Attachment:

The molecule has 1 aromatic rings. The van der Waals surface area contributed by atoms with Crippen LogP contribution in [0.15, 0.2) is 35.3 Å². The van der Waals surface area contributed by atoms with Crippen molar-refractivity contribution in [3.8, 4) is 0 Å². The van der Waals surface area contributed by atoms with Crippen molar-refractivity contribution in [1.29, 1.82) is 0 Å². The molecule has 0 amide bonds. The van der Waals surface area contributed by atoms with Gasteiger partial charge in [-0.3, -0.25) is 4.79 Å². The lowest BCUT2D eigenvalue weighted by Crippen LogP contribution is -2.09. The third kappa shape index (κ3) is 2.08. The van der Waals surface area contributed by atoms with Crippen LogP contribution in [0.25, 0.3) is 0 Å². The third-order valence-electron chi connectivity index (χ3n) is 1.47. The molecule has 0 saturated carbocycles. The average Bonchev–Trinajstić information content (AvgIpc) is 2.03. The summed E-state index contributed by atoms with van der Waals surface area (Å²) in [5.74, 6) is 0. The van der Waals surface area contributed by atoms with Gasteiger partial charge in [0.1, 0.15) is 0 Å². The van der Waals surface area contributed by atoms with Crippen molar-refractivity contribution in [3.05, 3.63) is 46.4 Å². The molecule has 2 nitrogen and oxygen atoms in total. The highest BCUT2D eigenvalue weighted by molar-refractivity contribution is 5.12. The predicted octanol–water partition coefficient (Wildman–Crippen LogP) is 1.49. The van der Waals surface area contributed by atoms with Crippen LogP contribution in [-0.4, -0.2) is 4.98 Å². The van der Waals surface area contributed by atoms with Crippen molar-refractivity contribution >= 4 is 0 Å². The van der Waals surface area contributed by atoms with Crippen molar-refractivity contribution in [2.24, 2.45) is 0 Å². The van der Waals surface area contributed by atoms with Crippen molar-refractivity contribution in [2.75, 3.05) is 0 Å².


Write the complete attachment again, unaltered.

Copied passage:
The molecule has 1 aromatic rings. The van der Waals surface area contributed by atoms with Crippen LogP contribution in [0.15, 0.2) is 35.3 Å². The van der Waals surface area contributed by atoms with Crippen molar-refractivity contribution in [3.8, 4) is 0 Å². The van der Waals surface area contributed by atoms with Crippen molar-refractivity contribution in [1.29, 1.82) is 0 Å². The molecule has 0 amide bonds. The van der Waals surface area contributed by atoms with Gasteiger partial charge in [-0.3, -0.25) is 4.79 Å². The lowest BCUT2D eigenvalue weighted by Crippen LogP contribution is -2.09. The third kappa shape index (κ3) is 2.08. The van der Waals surface area contributed by atoms with Crippen LogP contribution in [0.25, 0.3) is 0 Å². The third-order valence-electron chi connectivity index (χ3n) is 1.47. The molecule has 0 saturated carbocycles. The average Bonchev–Trinajstić information content (AvgIpc) is 2.03. The summed E-state index contributed by atoms with van der Waals surface area (Å²) in [5.74, 6) is 0. The van der Waals surface area contributed by atoms with Gasteiger partial charge in [0.1, 0.15) is 0 Å². The van der Waals surface area contributed by atoms with Crippen molar-refractivity contribution in [3.05, 3.63) is 46.4 Å². The molecule has 2 nitrogen and oxygen atoms in total. The highest BCUT2D eigenvalue weighted by molar-refractivity contribution is 5.12. The predicted octanol–water partition coefficient (Wildman–Crippen LogP) is 1.49. The van der Waals surface area contributed by atoms with Crippen LogP contribution in [-0.4, -0.2) is 4.98 Å². The van der Waals surface area contributed by atoms with Crippen molar-refractivity contribution >= 4 is 0 Å². The van der Waals surface area contributed by atoms with Crippen molar-refractivity contribution in [2.24, 2.45) is 0 Å². The van der Waals surface area contributed by atoms with Crippen molar-refractivity contribution in [2.75, 3.05) is 0 Å².